Groundhog Day Resolutions - July 2016

February's goals went pretty well - I achieved everything I wanted and finally crossed off some items that have been on my list for far too long.

February's Goals

1. Rebuild

Not very exciting, but I finally got around to rebuilding my game site at The site is all static, using a mix of middleman and Jekyll, and also runs under SSL.

It took a while to get all the various parts working together, but I'm definitely happy with how the site looks and works now. There's still some work to be done (mostly polishing and removing dead content) but it's a good first step that I should have taken years ago.

2. Release a game

My second success was releasing my first game in over two years. And boy, was it terrible! You can read more about it here: "February's #1GAM Entry - Trip into the Future". It wasn't particularly complex to build, and it isn't much fun to play, but it was a good step to getting back into the groove.

3. Blog more

I'm still in the habit of leaving things to the last minute, but it's getting there.

The last few months have been a complete bust. But there's no point dwelling on the past. On to July!

Goals for this month

1. Redesign this site

This is another one of those "nice but not urgent" tasks that I've had in the works for years. Rebuilding the site to Jekyll was probably the hardest part, so the redesign should go smoother than the Sodaware one.

2. Build another game

I have plenty of ideas, it's just a matter of finding the most realistic ones to develop. I have a tendency to over-complicate them which doesn't help when there's only a few weeks to create them.

3. Blog more

A permanent goal that I frequently miss.

Groundhog Day Resolutions 2016

Last year I decided to start the year right by organizing all of my goals and ideas onto a Trello board. It seemed like a productive thing to do at the time.

However, when December rolled around there was still much that hadn't been touched. It wasn't that I didn't want to do things, they just got lost amongst everything else.

The lesson for me here: it's not much use having things written down if you don't look at them.

This year I'm trying something different: Dave Seah's Groundhog Day resolutions. Instead of a large list of resolutions at the start of the year, it's a smaller list made every month.

Here's February's (very short) list:

Release a game for #1GAM 2016

I wrote 4 games for #1GAM back in 2014 and had a great time. 2015 was not so good, but I want to get back on the game development wagon this year.

Finish the rebuild of Sodaware

This is something I've wanted to get done for a while but just kept pushing it back. Sodaware was my first "real" website, but sadly it's been left to gather dust over the last few years.

My original plan was to use Jekyll (which is what powers this site), but I've since decided to go with Middleman. I still like Jekyll, but Middleman felt like a better fit for a none-blog site.

Write one blog post a week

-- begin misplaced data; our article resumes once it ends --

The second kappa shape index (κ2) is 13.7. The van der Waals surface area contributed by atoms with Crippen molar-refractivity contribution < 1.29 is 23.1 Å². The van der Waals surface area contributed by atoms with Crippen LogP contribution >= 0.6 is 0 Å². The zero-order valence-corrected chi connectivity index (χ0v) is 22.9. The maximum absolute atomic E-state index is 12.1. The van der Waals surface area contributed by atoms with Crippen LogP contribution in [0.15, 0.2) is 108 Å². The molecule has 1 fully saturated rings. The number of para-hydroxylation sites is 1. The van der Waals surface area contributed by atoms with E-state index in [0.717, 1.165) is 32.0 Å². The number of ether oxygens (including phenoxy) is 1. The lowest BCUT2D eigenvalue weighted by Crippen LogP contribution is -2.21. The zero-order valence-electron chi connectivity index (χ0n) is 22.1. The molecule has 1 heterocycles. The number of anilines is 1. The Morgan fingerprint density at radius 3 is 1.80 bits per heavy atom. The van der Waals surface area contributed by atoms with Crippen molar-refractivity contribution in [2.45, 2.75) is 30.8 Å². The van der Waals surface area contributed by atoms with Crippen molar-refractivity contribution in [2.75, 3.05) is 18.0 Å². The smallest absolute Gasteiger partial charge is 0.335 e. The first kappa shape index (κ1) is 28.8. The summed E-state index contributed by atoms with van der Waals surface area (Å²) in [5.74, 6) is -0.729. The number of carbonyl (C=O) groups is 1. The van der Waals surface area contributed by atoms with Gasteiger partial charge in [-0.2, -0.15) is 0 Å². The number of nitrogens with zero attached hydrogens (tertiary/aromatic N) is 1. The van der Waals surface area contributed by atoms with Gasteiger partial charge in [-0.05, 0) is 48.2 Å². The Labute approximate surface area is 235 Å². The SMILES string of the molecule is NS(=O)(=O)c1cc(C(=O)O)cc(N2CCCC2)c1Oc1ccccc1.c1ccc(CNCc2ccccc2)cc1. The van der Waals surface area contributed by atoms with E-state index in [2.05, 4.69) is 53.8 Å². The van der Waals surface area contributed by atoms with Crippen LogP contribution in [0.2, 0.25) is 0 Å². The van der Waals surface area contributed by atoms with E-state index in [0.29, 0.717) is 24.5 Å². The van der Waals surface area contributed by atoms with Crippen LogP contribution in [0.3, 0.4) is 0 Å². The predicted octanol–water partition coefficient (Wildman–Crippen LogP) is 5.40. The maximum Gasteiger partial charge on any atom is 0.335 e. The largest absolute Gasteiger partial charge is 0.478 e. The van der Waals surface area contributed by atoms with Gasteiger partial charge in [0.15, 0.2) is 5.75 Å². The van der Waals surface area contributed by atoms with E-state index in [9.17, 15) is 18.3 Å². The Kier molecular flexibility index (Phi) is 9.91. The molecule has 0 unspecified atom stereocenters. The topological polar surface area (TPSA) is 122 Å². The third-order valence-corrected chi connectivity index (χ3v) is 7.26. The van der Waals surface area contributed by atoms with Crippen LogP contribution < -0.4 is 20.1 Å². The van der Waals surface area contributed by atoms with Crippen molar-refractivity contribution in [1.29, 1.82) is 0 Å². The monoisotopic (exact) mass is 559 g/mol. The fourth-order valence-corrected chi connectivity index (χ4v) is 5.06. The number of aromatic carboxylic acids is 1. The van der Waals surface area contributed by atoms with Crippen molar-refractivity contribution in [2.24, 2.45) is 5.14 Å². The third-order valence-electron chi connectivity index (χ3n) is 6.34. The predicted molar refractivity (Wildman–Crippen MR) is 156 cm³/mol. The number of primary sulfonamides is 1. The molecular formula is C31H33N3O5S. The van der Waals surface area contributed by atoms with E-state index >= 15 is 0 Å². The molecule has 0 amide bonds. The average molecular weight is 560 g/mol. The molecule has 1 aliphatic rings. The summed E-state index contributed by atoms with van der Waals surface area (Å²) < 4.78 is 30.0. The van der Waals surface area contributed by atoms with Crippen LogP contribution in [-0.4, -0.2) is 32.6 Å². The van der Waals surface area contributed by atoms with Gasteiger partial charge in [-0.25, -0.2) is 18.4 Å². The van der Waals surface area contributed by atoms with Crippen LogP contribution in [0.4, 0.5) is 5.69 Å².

Every year I tell myself I'm going to start writing more. Why should 2016 be any different?

More to come next month (March 3rd).

Creating HTML faster with Emmet

A picture is worth a thousand words, so here's all you need to know about Emmet.

Emacs + Emmet = HAPPINESS

Emmet is available for a number of IDE's and editors, including Emacs. If you've ever written any CSS you'll feel right at home with how selectors and identifiers work.

Distraction free writing with Emacs

Emacs darkroom-mode

Emacs is a great platform for many things, and in just a few steps it can be setup for distraction free writing.

You'll need a copy of darkroom-mode, which can either be downloaded from the darkroom-mode homepage, or installed using M-x package-install darkroom.

Once installed it's good to go, but I prefer slightly different settings to the default.

I use use-package to manage my configuration, but the setup is pretty much the same without it (just use the contents of the progn expression). The following will set the font to be larger and will limit the page to 80 columns wide:

(use-package darkroom-mode
  :commands darkroom-mode
    (defvar darkroom-mode-face-foreground "Inconsolata")
    (defvar darkroom-mode-face-size 160)
    (defvar darkroom-mode-center-margin 80)
    (define-key global-map [f12] 'darkroom-mode)))

Once everything is configured, hitting <f12> will toggle darkroom mode.

To remove the title bar and go into full-screen mode, you'll need a little extra trickery:

(defun pn/full-screen-toggle ()
  "toggle full-screen mode"
  (shell-command "wmctrl -r :ACTIVE: -btoggle,fullscreen"))
(global-set-key (kbd "<f11>")  'pn/full-screen-toggle)

The code above will bind <f11> to toggle window decorations and go full-screen (linux/mac only).

Using Electric Indent with Org Mode

Recently I've been using electric indent mode to handle automatic indentation. It's very useful when writing code, as it indents blocks automatically when the enter key is pressed. But some of that behaviour isn't desirable when using other modes, such as org mode.

One thing I like about org-mode is the keyboard shortcuts for inserting new headlines and todo items. For example, ALT+ENTER will create a new headline beneath the current line at the correct depth.

Unfortunately, when using electric indent the headlines are indented:

Emacs org-mode with electric indentation

Thankfully the solution is relatively simple. The following code in your emacs intialization will disable electric indentation when working with org files.

(add-hook 'electric-indent-functions
	  (lambda (x) (when (eq 'org-mode major-mode) 'no-indent)))

So now you'll get the expected behaviour:

Emacs org-mode with electric indentation